Differences between HINT scores unaided and aided have been clear (comparing situations A to B and A to C), but the results immediately after the fitting and those obtained after 90 days (situation B to C) were very similar for silence. These differences were 1.67 dB and 0.59 dB of noise. Considering the standard deviation for the Portuguese HINT1 of 1.7 dB for silence and 1.2 dB for noise, it is not possible to say that there has been an improvement or worsening in the results.

The evaluation of QoL has shown significant improvements in all domains after HA fitting. An improvement in social relations was expected, since individuals who are able to listen better are consequently better socializers, participate more actively in groups, and avoid social isolation caused by hearing loss12,16.

Some researches demonstrated improvement only in the psychological domain. These findings could be explained as a result of the short duration of use of HAs, since the re-evaluation questionnaire has been conducted just 1 month after the fitting, and the individual might have been in the acclimatization process during this period16.

Data from this study demonstrate that the smallest change after HA fitting occurred in the physical domain. This can be justified by the mean age of the subjects evaluated (61.96 years) involving issues related to pain, discomfort, energy, fatigue, sleep, resting, mobility, activities of daily life, dependence on medication or treatment, and ability to work10.

In the literature, few papers have related QoL with hearing loss using the WHOQOL-BREF. Some studies have investigated the relationship among QoL, age, sex, and the presence of hearing impairment, and found that these factors were not associated with hearing impairment10,17.

When we compared the results between the HINT and WHOQOL-BREF in situation A, there was no significant relationship. This can be justified by the fact that the individuals selected for this study showed a slope hearing loss with hearing preserved to 1 kHz, and in most cases, individuals with this audiometric configuration demonstrate good speech recognition performance in quiet situations9. In addition, the individuals evaluated had moderate losses at high frequencies, with an average threshold at 8 kHz of around 60 dBNA, which contributes to better speech recognition.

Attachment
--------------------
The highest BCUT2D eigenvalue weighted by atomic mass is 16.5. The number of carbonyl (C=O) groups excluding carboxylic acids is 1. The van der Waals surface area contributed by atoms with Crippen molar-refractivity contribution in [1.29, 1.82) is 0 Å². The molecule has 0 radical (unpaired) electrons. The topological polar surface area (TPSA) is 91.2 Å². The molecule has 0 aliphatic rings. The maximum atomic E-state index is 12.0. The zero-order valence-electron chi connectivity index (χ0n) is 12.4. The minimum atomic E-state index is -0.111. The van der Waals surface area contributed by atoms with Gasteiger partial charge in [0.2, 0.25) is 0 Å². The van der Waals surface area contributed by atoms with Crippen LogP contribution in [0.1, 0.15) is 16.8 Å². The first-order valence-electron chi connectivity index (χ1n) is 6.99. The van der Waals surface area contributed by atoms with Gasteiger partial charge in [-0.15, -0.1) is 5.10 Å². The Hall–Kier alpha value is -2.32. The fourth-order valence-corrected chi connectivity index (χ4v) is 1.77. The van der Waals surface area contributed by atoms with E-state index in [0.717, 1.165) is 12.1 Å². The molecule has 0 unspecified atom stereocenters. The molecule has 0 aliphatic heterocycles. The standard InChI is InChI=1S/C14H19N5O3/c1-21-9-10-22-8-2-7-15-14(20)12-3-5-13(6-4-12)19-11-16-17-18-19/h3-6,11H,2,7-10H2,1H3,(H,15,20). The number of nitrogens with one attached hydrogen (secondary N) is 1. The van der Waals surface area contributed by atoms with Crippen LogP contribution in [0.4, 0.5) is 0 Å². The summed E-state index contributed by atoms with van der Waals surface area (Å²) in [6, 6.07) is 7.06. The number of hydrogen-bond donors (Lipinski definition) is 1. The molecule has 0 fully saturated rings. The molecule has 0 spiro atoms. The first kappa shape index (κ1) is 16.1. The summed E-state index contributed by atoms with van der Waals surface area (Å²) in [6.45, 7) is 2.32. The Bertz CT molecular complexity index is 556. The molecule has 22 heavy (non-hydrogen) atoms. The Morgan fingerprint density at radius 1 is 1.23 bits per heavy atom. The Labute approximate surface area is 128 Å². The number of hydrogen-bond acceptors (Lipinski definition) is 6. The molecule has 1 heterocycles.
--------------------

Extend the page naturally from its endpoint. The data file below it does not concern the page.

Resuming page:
Comparing the results between the HINT and WHOQOL-BREF in situation C, a significant relationship, only between HINT noise and the domain of social relations, has been observed. These results are significant because they demonstrate that individuals with better speech perception in noisy environments have a better QoL regarding social relations after HA fitting.

This is important in this population, since individuals with hearing loss limited to high frequencies mention little difficulty in understanding speech in quiet environments, while in adverse conditions, such as when speech is distorted or in the presence of noise, the person may have many difficulties in speech intelligibility because the number of auditory cues drops considerably8.

There are no studies in the literature relating speech perception with QoL. The results of this study allow the conclusion that an open-fit HA improve the speech perception of individuals with hearing loss at high frequencies, both in quiet situations and in competitive noise.

The HA fitting improves the QoL of individuals in all areas assessed by the WHOQOL-BREF. Individuals with better speech recognition in noisy environments who use HAs have a better QoL.

According to these findings, this research demonstrates the importance of conducting studies to investigate the benefits that amplification can provide for individuals with slope hearing loss, thus improving the decision-making process regarding the prescription of HAs.

CONCLUSIONS

The acoustic stimulation in hearing loss in high frequencies through the use of OF HA favors the speech recognition and improves the QoL of individuals especially in the social relations domain.

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Received: July 29, 2015; Revised: March 10, 2016; Accepted: April 5, 2016

Corresponding address: Maria Fernanda Capoani Garcia Mondelli - Departamento de Fonoaudiologia da Faculdade de Odontologia de Bauru - Universidade de São Paulo - Al. Octávio Pinheiro Brisolla, 9-75 - Bauru - São Paulo - Brazil - 17012-901 - Phone: 014-3235-8332 - e-mail: mfernandamondelli@hotmail.com